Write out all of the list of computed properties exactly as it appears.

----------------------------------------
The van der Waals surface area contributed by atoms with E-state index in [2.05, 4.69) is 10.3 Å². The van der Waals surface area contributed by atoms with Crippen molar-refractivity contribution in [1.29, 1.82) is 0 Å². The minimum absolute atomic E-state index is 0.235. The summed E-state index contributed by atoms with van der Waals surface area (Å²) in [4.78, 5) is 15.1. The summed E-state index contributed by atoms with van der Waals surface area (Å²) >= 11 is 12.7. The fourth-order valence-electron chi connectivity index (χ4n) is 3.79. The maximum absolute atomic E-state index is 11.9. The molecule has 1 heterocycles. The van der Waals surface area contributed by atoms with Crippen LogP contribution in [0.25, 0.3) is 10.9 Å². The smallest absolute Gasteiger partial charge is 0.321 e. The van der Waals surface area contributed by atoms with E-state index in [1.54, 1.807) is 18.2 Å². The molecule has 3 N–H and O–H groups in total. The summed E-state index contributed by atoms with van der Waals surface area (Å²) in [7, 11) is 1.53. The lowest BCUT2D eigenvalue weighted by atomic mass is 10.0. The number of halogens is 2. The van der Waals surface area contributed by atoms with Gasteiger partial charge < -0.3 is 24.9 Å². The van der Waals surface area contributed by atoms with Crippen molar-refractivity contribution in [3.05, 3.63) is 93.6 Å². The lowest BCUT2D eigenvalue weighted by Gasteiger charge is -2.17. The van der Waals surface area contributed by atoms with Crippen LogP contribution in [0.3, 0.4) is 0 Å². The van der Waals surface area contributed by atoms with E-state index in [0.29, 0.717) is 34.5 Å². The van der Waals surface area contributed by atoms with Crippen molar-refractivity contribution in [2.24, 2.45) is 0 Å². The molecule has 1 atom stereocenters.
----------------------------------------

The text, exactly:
The van der Waals surface area contributed by atoms with E-state index in [2.05, 4.69) is 10.3 Å². The van der Waals surface area contributed by atoms with Crippen molar-refractivity contribution in [1.29, 1.82) is 0 Å². The minimum absolute atomic E-state index is 0.235. The summed E-state index contributed by atoms with van der Waals surface area (Å²) in [4.78, 5) is 15.1. The summed E-state index contributed by atoms with van der Waals surface area (Å²) >= 11 is 12.7. The fourth-order valence-electron chi connectivity index (χ4n) is 3.79. The maximum absolute atomic E-state index is 11.9. The molecule has 1 heterocycles. The van der Waals surface area contributed by atoms with Crippen LogP contribution in [0.25, 0.3) is 10.9 Å². The smallest absolute Gasteiger partial charge is 0.321 e. The van der Waals surface area contributed by atoms with E-state index in [1.54, 1.807) is 18.2 Å². The molecule has 3 N–H and O–H groups in total. The summed E-state index contributed by atoms with van der Waals surface area (Å²) in [7, 11) is 1.53. The lowest BCUT2D eigenvalue weighted by atomic mass is 10.0. The number of halogens is 2. The van der Waals surface area contributed by atoms with Gasteiger partial charge < -0.3 is 24.9 Å². The van der Waals surface area contributed by atoms with Crippen molar-refractivity contribution in [3.05, 3.63) is 93.6 Å². The lowest BCUT2D eigenvalue weighted by Gasteiger charge is -2.17. The van der Waals surface area contributed by atoms with Crippen LogP contribution in [0.3, 0.4) is 0 Å². The van der Waals surface area contributed by atoms with E-state index in [0.29, 0.717) is 34.5 Å². The van der Waals surface area contributed by atoms with Crippen molar-refractivity contribution in [2.24, 2.45) is 0 Å². The molecule has 1 atom stereocenters.